Cycling-specific isometric resistance training improves peak power output in elite sprint cyclists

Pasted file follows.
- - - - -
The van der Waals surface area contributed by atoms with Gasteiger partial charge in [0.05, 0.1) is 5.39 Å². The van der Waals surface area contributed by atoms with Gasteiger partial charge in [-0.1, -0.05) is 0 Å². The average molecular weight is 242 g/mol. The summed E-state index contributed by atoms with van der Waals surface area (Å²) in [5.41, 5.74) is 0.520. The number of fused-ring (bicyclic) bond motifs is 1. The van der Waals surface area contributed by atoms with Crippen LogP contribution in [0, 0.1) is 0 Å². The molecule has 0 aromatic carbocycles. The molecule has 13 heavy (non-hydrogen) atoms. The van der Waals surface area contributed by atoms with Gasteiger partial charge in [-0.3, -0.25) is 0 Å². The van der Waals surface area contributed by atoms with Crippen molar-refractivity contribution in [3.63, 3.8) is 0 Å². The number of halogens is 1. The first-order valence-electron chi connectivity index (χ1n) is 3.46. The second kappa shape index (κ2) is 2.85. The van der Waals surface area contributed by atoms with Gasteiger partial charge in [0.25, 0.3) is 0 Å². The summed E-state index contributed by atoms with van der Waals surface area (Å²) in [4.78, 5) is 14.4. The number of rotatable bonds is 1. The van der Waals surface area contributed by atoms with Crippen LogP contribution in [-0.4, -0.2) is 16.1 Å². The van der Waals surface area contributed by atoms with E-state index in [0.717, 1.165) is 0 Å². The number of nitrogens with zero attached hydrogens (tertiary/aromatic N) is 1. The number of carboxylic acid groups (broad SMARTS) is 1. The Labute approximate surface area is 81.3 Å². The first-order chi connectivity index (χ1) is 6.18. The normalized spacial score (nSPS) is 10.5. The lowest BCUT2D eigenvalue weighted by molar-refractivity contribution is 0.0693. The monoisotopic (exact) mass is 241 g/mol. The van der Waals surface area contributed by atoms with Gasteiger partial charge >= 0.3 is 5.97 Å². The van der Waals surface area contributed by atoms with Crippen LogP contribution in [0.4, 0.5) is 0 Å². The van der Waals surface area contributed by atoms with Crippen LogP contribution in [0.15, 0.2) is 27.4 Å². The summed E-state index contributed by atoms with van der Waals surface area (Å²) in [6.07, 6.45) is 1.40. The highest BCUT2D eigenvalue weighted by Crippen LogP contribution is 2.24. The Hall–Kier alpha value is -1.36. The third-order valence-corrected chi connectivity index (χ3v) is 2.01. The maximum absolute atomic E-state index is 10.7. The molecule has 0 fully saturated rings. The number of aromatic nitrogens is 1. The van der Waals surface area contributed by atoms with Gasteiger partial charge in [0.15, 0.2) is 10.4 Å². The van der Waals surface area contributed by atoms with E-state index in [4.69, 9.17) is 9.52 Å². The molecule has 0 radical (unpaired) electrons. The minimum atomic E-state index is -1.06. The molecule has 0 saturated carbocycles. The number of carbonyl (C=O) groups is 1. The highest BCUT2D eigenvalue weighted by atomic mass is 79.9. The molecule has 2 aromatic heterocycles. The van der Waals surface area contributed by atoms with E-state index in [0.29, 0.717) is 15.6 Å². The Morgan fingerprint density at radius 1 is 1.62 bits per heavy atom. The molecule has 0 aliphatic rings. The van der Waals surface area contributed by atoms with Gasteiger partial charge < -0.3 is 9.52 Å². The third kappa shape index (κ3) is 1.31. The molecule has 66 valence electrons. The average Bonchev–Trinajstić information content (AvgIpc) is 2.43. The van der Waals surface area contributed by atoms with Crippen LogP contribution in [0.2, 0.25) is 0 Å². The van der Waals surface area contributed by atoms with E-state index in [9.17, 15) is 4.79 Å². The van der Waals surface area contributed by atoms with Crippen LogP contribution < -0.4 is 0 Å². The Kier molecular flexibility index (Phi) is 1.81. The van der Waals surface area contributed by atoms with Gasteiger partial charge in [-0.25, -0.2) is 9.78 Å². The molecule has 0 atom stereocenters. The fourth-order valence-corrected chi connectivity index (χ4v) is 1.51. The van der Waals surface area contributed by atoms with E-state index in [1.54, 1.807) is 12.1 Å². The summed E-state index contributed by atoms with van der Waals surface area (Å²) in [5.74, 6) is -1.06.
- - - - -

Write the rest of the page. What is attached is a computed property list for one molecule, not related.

INTRODUCTION: This study aimed to assess the efficacy of a six-week cycling-specific, isometric resistance training programme on peak power output (PPO) in elite cyclists. METHODS: Twenty-four elite track sprint cyclists were allocated to EXP (n=13, PPO, 1537 ± 307 W) and CON (n=11, PPO, 1541 ± 389 W) groups. All participants completed a six-week training programme; training content was identical except participants in the EXP group replaced their usual compound lower body resistance training exercise with a cycling-specific, isometric resistance training stimulus. Cycling PPO, knee extensor and cycling-specific isometric strength, and measures of muscle architecture were assessed pre- and post-training. RESULTS: In EXP, absolute and relative PPO increased (46 ± 62 W and 0.8 ± 0.7 W⋅kg-1 , p < 0.05), and the change in relative PPO was different to CON (-0.1 ± 1.0 W⋅kg-1 , group × time interaction p = 0.02). The increase in PPO was concurrent with an increase in extrapolated maximal torque in EXP (7.1 ± 6.5 N⋅m, p = 0.007), but the effect was not different from the change in CON (2.4 ± 9.7 N⋅m, group × time p = 0.14). Cycling-specific isometric strength also increased more in EXP (group × time p = 0.002). There were no other between-group differences in response to training. CONCLUSION: A six-week novel, cycling-specific isometric resistance training period improved PPO in a group of elite sprint cyclists by 3-4%. These data support the use of a cycling-specific isometric resistance training stimulus in the preparation programmes of world-class cyclists.